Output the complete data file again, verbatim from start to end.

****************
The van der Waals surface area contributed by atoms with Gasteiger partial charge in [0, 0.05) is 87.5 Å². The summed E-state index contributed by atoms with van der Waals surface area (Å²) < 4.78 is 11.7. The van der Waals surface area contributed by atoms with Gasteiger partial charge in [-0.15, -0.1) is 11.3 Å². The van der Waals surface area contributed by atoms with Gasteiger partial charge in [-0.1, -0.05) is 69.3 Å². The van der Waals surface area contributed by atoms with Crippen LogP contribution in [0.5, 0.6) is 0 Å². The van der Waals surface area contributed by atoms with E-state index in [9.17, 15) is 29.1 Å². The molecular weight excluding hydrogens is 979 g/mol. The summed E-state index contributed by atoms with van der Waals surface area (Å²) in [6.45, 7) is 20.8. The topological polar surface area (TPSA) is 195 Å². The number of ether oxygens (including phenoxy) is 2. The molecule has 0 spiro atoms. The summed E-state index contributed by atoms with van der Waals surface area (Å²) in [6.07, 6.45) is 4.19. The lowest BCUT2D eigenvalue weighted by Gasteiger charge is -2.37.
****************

The van der Waals surface area contributed by atoms with Gasteiger partial charge in [0, 0.05) is 87.5 Å². The summed E-state index contributed by atoms with van der Waals surface area (Å²) < 4.78 is 11.7. The van der Waals surface area contributed by atoms with Gasteiger partial charge in [-0.15, -0.1) is 11.3 Å². The van der Waals surface area contributed by atoms with Gasteiger partial charge in [-0.1, -0.05) is 69.3 Å². The van der Waals surface area contributed by atoms with Crippen LogP contribution in [0.5, 0.6) is 0 Å². The van der Waals surface area contributed by atoms with E-state index in [9.17, 15) is 29.1 Å². The molecular weight excluding hydrogens is 979 g/mol. The summed E-state index contributed by atoms with van der Waals surface area (Å²) in [6.45, 7) is 20.8. The topological polar surface area (TPSA) is 195 Å². The number of ether oxygens (including phenoxy) is 2. The molecule has 0 spiro atoms. The summed E-state index contributed by atoms with van der Waals surface area (Å²) in [6.07, 6.45) is 4.19. The lowest BCUT2D eigenvalue weighted by Gasteiger charge is -2.37.